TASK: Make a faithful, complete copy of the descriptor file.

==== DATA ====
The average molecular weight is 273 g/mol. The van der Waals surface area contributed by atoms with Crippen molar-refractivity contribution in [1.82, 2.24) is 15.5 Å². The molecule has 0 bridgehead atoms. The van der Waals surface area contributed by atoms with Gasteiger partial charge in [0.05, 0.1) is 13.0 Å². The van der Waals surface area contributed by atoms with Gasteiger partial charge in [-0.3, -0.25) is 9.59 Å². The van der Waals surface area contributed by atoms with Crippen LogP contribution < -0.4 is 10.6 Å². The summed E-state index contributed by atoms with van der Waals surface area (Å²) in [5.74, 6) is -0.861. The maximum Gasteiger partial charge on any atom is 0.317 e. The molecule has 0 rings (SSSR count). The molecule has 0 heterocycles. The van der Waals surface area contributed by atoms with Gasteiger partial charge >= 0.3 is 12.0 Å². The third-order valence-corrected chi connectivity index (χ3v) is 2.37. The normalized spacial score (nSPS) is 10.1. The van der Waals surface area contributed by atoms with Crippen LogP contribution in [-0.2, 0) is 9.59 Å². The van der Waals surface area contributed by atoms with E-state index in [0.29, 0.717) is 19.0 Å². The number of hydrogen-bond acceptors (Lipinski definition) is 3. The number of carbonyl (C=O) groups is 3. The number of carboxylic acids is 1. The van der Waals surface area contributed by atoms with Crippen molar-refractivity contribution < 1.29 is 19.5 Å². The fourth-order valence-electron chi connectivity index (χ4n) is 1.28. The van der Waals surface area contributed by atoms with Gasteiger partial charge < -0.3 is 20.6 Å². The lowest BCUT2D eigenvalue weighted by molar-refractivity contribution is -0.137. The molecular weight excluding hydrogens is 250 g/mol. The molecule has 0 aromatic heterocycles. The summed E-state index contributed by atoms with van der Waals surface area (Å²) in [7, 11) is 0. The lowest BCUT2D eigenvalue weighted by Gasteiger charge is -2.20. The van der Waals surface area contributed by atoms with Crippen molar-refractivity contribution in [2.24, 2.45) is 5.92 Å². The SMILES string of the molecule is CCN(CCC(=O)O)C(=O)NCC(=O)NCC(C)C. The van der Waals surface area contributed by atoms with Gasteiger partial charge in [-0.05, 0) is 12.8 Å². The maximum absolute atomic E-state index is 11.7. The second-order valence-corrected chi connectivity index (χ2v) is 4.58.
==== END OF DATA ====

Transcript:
The average molecular weight is 273 g/mol. The van der Waals surface area contributed by atoms with Crippen molar-refractivity contribution in [1.82, 2.24) is 15.5 Å². The molecule has 0 bridgehead atoms. The van der Waals surface area contributed by atoms with Gasteiger partial charge in [0.05, 0.1) is 13.0 Å². The van der Waals surface area contributed by atoms with Gasteiger partial charge in [-0.3, -0.25) is 9.59 Å². The van der Waals surface area contributed by atoms with Crippen LogP contribution < -0.4 is 10.6 Å². The summed E-state index contributed by atoms with van der Waals surface area (Å²) in [5.74, 6) is -0.861. The maximum Gasteiger partial charge on any atom is 0.317 e. The molecule has 0 rings (SSSR count). The molecule has 0 heterocycles. The van der Waals surface area contributed by atoms with Gasteiger partial charge >= 0.3 is 12.0 Å². The third-order valence-corrected chi connectivity index (χ3v) is 2.37. The normalized spacial score (nSPS) is 10.1. The van der Waals surface area contributed by atoms with Crippen LogP contribution in [-0.2, 0) is 9.59 Å². The van der Waals surface area contributed by atoms with E-state index in [0.29, 0.717) is 19.0 Å². The number of hydrogen-bond acceptors (Lipinski definition) is 3. The number of carbonyl (C=O) groups is 3. The number of carboxylic acids is 1. The van der Waals surface area contributed by atoms with Crippen molar-refractivity contribution < 1.29 is 19.5 Å². The fourth-order valence-electron chi connectivity index (χ4n) is 1.28. The van der Waals surface area contributed by atoms with Gasteiger partial charge < -0.3 is 20.6 Å². The lowest BCUT2D eigenvalue weighted by molar-refractivity contribution is -0.137. The molecular weight excluding hydrogens is 250 g/mol. The molecule has 0 aromatic heterocycles. The summed E-state index contributed by atoms with van der Waals surface area (Å²) in [7, 11) is 0. The lowest BCUT2D eigenvalue weighted by Gasteiger charge is -2.20. The van der Waals surface area contributed by atoms with Crippen molar-refractivity contribution in [2.24, 2.45) is 5.92 Å². The SMILES string of the molecule is CCN(CCC(=O)O)C(=O)NCC(=O)NCC(C)C. The van der Waals surface area contributed by atoms with Gasteiger partial charge in [-0.05, 0) is 12.8 Å². The maximum absolute atomic E-state index is 11.7. The second-order valence-corrected chi connectivity index (χ2v) is 4.58.